Rooney’s problem is United’s problem. Tied to a long-term deal, with no other top club likely to make the moves that City and Chelsea did in 2010 and 2013, only the distant horizon provides the salvation of a move to MLS.
Rooney has, of course, achieved much during his career. He’s won trophies galore, is England’s all-time leading goal scorer, and is 15 strikes away from over taking Sir Bobby Charlton as United’s leading scorer. But neither can the silverware detract from the decline. With each passing game a return to form is increasingly becoming a forlorn hope more than an expectation.
In the meantime, Rooney’s special privileges continue, fitness excepting. And injury is perhaps the thing that Rooney needs least. In his current form, he may find it difficult to get back into the team. Privileges or not.
Louis van Gaal’s side is currently top of the Premier League table, and finally in the points in the Champions League. Yet if you believe much of the written press and watching public, this Manchester United side is not very good. It’s a confusing paradigm for the watching journalists as they report on the country’s form team. The Red Devils edged past Wolfsburg on Wednesday night, beating the Germans 2-1 despite a poor start and nervous finish. The highlight of the night was Juan Mata’s performance, whose irresistible play resembled that of his Chelsea days, when the Spaniard was the most feared attacking midfielder in the league.
Mata has learned to play the Van Gaal way, often having to sacrifice flair for function. Under David Moyes, the diminutive Spaniard was lost in a system which wreaked of inadequacy; a toxic mess of Evertonian steel mixed with tactical ineptitude. Van Gaal demands an exceptional work rate from his players, and if you were to believe Jose Mourinho’s judgement on application, Mata would be the first one out the Old Trafford door.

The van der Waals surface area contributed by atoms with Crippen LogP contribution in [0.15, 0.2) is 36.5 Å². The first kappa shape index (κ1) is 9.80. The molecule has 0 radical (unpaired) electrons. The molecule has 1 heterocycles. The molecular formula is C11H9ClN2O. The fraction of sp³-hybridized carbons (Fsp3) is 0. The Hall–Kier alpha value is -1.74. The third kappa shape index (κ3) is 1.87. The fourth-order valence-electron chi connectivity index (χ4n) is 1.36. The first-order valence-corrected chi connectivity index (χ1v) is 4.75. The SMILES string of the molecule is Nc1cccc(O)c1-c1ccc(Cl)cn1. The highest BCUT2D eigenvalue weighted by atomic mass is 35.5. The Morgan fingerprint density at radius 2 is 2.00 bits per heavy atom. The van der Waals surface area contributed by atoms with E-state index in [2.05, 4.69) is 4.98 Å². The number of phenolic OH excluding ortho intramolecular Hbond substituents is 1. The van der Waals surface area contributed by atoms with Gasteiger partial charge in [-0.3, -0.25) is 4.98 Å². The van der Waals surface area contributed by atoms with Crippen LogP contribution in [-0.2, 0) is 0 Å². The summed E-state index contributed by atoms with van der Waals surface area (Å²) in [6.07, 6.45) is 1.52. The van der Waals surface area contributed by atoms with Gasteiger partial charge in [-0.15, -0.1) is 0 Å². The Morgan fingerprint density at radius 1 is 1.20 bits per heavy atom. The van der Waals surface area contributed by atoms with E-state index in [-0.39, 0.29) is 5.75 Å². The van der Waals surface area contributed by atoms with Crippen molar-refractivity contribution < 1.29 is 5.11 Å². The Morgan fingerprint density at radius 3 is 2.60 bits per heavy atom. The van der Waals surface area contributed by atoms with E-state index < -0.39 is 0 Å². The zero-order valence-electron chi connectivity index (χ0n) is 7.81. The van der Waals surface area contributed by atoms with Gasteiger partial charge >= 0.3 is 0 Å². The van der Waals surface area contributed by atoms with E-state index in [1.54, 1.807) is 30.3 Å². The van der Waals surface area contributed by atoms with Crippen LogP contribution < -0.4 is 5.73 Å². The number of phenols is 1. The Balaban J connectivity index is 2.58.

However, the player has made the right side attacking berth his own, popping up in a number of positions as he looks to move inside and participate. His work rate is outstanding too; only Morgan Schneiderlin covered more ground against Wolfsburg.
Mata’s display against Wolfsburg demonstrated just how much potential he has in a United shirt. He is a natural number 10, but has been overlooked by three successive coaches for the central role. The question for Van Gaal now is whether to ‘promote’ Mata into that role, leveraging the player’s stellar form, or stick with what he knows.
Mata has scored three goals and made three assists from his seven league matches this season and is in prime form to play behind Anthony Martial as United’s trequartista. But if this is the case, the question remains of what to do with Wayne Rooney.
The focus of attention in England is always on Rooney, with the extra weight of being Van Gaal’s captain also on his shoulders. Handling pressure is the not the issue for the skipper; the quality of his game, however, is not currently at its highest.